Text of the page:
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WCIT leak: CHAOS will REIGN if telco talks fail

Dubai discussion of International Telecoms Regulations could also mean nothing

Concept of the Unimodal SkyTran system in use in Dubai.

As delegates prepare for the intolerable privation of a five-star junket in Dubai to debate re-framing the decades-old International Telecommunications Regulations (ITRs), a leaked management briefing from September warns that chaos may reign if the talks don’t reach a consensus outcome.

The document (at WCIT Leaks, here (PDF)) was drawn up to get delegates to the retreat singing from the same song sheet, so to speak – or at least to make sure they know what’s on the set-list.

The document’s author holds the view that the Dubai meeting will be a battle of the blocs, with the USA, Europe and Asia broadly aligned on one side, Africa, Russia and the Arab states on the other. America’s favourite outcome would be to have the new ITRs as nearly-identical as possible to the old document, drawn up so long ago it still calls the ITU the “CCITT”.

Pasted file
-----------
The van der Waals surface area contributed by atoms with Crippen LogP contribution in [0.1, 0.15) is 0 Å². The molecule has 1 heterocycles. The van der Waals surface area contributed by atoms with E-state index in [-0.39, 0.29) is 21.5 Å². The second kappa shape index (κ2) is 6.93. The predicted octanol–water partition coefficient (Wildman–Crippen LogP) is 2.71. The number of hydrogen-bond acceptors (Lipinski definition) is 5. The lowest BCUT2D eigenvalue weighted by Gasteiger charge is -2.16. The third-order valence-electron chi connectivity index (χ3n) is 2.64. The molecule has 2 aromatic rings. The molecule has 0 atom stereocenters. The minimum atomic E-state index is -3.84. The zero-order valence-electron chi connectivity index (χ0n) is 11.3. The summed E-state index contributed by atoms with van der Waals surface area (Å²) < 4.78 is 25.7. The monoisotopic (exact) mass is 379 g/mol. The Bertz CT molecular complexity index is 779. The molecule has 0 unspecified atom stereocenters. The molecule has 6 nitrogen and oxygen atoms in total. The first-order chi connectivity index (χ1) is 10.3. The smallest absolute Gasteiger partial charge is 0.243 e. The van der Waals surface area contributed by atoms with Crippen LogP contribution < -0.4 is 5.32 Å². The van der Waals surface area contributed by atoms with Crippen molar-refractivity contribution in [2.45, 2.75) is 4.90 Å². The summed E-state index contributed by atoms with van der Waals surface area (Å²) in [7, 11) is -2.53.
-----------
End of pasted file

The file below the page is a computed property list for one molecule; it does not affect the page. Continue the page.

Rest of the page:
The briefing suggests that if the ITRs are substantially revised, as many as 40 countries more-or-less aligned with the USA would refuse to sign the treaty, effectively splitting global Internet regulation.

Even if a heavily-revised set of ITRs were to emerge as the consensus – highly unlikely given America’s strong opposition to the treaty – the document warns of a likely “anti-ratification” campaign in OECD countries. The ITU apparently believes it would be able to counter such a campaign.

Complaining about the “well funded” campaign against the ITR revision process, the document claims that “The lobbying group that initiated the campaign has probably lost control of it and regrets the intensity of the attacks against ITU (the sponsors of that campaign support ITU-D, ITU-R, and much of ITU-T and probably did not realize that the attacks directed against WCIT would turn into general attacks on the ITU as a whole).”

It continues: “negative media coverage in the US continues, and is now starting to appear in developing countries, and the Secretariat continues its effort to counter this. In particular, as the Secretary-General has said publicly, we should encourage Member States to conduct open consultations at the national level.” ®

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